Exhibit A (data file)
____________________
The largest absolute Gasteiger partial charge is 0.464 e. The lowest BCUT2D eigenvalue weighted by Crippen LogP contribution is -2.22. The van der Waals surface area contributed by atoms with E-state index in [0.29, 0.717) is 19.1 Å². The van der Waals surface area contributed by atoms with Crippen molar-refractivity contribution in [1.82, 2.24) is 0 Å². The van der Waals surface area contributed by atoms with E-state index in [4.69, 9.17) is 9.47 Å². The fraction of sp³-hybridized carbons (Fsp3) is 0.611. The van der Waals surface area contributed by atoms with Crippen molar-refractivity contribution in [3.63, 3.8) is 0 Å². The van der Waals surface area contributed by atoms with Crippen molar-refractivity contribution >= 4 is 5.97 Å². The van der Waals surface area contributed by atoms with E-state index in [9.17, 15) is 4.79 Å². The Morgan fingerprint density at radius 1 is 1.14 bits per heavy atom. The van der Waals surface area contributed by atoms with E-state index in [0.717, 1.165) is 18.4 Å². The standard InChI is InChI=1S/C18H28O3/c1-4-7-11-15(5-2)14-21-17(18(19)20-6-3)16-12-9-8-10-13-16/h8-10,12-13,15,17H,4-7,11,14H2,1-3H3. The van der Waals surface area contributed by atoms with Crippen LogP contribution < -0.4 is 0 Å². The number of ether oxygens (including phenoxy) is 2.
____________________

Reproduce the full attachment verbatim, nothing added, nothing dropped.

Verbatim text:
The largest absolute Gasteiger partial charge is 0.464 e. The lowest BCUT2D eigenvalue weighted by Crippen LogP contribution is -2.22. The van der Waals surface area contributed by atoms with E-state index in [0.29, 0.717) is 19.1 Å². The van der Waals surface area contributed by atoms with Crippen molar-refractivity contribution in [1.82, 2.24) is 0 Å². The van der Waals surface area contributed by atoms with E-state index in [4.69, 9.17) is 9.47 Å². The fraction of sp³-hybridized carbons (Fsp3) is 0.611. The van der Waals surface area contributed by atoms with Crippen molar-refractivity contribution in [3.63, 3.8) is 0 Å². The van der Waals surface area contributed by atoms with Crippen molar-refractivity contribution >= 4 is 5.97 Å². The van der Waals surface area contributed by atoms with E-state index in [9.17, 15) is 4.79 Å². The Morgan fingerprint density at radius 1 is 1.14 bits per heavy atom. The van der Waals surface area contributed by atoms with E-state index in [0.717, 1.165) is 18.4 Å². The standard InChI is InChI=1S/C18H28O3/c1-4-7-11-15(5-2)14-21-17(18(19)20-6-3)16-12-9-8-10-13-16/h8-10,12-13,15,17H,4-7,11,14H2,1-3H3. The van der Waals surface area contributed by atoms with Crippen LogP contribution < -0.4 is 0 Å². The number of ether oxygens (including phenoxy) is 2.